By Bethany Blankley (The Center Square)
Texas and the U.S. oil and gas industry are pushing back against claims President Joe Biden made Tuesday night after implementing policies to limit domestic investment and production.
In his State of the Union address, Biden said, “We’re still going to need oil and gas for some time,” but he also said he plans to “tax the rich and the biggest corporations to pay their fair share.”
He criticized the oil and gas industry, saying, “Big Oil only reports their profits. Last year, they earned $200 billion amid the global energy crisis. I think it’s offensive.”
After his administration ordered banks not to invest in domestic exploration or production and extended billions of dollars in federal subsidies to so-called renewable energy companies, Biden said, U.S. oil and gas companies “invested very little of those profits to increase domestic production.”
He said he talked to industry executives who said, “‘We were afraid you were going to shut down all the oil wells and all the oil refineries anyway, so why should we invest in them?'” He replied, “We’re going to. At least. Another decade of needing oil… we will need… production.” Instead of investing in industrial production to “keep gas prices low,” Biden said, “they used record profits to buy back their own stock, rewarding their CEOs and shareholders.”
As a result, the president proposed quadrupling the tax on corporate stock buybacks “to close loopholes that allow the very wealthy to avoid paying their taxes.”
In response, Texas Oil & Gas Association President Todd Staples told The Center Square, “Nothing can hide the truth – while the president calls for more production from abroad, his administration has canceled pipelines, delayed permits, removed federal plantations while at home. Leased and discouraged investment in this important industry. Americans deserve energy security, and this administration has long treated oil and natural gas like assets, not liabilities.”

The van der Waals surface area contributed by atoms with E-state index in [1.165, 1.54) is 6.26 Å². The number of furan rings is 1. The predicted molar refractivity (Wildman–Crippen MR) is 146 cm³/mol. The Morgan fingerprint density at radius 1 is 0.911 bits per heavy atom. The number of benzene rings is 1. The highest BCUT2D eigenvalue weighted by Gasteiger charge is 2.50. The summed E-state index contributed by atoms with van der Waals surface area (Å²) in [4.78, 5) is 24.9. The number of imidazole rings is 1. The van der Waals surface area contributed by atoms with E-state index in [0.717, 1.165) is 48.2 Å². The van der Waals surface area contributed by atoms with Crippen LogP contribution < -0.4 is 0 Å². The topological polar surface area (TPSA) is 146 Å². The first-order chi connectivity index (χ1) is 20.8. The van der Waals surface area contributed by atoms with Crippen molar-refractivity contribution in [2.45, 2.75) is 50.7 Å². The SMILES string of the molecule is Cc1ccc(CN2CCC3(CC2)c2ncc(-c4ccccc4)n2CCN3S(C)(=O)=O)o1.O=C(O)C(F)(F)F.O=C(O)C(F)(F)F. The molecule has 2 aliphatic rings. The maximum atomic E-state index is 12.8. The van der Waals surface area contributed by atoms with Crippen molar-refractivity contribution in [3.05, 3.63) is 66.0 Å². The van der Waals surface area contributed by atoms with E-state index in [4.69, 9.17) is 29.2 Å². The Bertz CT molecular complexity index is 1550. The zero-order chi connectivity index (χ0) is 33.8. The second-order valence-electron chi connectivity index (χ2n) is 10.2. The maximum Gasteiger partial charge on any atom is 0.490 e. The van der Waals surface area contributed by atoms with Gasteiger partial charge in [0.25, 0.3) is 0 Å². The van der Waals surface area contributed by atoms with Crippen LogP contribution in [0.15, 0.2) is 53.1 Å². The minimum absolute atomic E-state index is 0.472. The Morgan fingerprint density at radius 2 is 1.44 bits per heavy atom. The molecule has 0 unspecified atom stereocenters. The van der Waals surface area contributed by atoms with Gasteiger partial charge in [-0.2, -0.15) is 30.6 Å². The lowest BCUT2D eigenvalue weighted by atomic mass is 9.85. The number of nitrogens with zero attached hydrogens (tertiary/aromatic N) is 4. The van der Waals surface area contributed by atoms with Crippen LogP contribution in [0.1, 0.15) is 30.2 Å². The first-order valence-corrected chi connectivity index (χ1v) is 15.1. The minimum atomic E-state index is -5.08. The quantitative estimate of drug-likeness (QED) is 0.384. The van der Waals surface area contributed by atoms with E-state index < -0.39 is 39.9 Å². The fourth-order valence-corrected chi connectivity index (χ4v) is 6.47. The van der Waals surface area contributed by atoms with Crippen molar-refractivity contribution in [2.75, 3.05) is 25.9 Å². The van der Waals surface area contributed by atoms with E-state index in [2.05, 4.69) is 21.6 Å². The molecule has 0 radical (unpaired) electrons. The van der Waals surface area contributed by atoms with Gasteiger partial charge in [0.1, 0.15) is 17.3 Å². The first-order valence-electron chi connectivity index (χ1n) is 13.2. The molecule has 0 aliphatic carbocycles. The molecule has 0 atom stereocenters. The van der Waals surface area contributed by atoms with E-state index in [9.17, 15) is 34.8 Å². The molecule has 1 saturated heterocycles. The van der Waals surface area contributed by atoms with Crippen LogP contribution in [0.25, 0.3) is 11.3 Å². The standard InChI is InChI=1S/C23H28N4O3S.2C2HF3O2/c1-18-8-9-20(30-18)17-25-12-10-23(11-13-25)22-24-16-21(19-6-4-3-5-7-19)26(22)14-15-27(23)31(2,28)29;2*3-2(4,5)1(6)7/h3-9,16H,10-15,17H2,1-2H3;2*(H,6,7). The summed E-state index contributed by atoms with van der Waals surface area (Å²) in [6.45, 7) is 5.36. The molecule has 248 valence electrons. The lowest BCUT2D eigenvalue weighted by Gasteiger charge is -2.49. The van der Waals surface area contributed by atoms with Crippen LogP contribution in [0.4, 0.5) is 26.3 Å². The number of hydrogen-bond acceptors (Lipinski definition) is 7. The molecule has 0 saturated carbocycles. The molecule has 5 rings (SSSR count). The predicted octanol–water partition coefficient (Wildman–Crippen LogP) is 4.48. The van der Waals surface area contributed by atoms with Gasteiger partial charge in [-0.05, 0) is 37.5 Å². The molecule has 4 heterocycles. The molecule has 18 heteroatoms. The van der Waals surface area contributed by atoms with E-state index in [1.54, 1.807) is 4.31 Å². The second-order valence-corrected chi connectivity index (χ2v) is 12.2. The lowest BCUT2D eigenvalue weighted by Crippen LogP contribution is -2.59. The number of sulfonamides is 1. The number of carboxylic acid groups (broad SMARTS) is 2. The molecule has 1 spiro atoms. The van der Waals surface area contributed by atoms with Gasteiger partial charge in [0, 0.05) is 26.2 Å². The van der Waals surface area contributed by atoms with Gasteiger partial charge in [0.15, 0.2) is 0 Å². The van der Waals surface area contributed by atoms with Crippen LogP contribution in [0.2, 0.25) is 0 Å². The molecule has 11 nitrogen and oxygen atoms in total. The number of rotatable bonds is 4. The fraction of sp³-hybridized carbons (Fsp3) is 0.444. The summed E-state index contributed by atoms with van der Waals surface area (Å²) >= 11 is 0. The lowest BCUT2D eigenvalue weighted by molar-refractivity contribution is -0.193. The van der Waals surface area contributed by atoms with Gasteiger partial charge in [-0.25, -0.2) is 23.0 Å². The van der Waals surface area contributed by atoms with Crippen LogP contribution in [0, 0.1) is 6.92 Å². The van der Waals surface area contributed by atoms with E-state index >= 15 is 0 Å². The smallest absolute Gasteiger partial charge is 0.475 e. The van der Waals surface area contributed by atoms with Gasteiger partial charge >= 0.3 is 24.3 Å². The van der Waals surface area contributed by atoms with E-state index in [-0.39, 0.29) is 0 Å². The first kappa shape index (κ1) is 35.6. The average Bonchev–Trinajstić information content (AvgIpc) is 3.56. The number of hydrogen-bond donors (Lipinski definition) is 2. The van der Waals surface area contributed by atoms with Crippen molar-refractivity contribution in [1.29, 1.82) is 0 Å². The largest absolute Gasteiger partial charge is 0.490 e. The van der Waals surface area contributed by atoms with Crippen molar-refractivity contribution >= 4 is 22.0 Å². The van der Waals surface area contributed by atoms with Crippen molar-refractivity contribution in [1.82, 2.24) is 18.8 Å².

Texas’ oil and natural gas industry, which leads the U.S. in energy production, paid a record $24.7 billion in taxes and state royalties in fiscal year 2022, the highest in Texas history.
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“Punitive tax schemes targeting the energy Americans rely on for daily living will do nothing but reduce production and hurt consumers,” Staples added.
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Ed Longnecker, president of the Texas Independent Producers and Royalty Owners Association, noted that the president’s acknowledgment that “oil and natural gas are clearly needed” was a “positive” sign but that “the time frame given was completely unimaginable. In any realistic scenario, oil and natural gas are global energy sources. will play an important role in meeting demand, providing unprecedented economic contributions to our nation, and protecting our nation’s energy security for decades to come. To say otherwise is mere political rhetoric. Punishing energy producers is only hurting American consumers, driving up energy prices, and endangering our global allies. putting in.”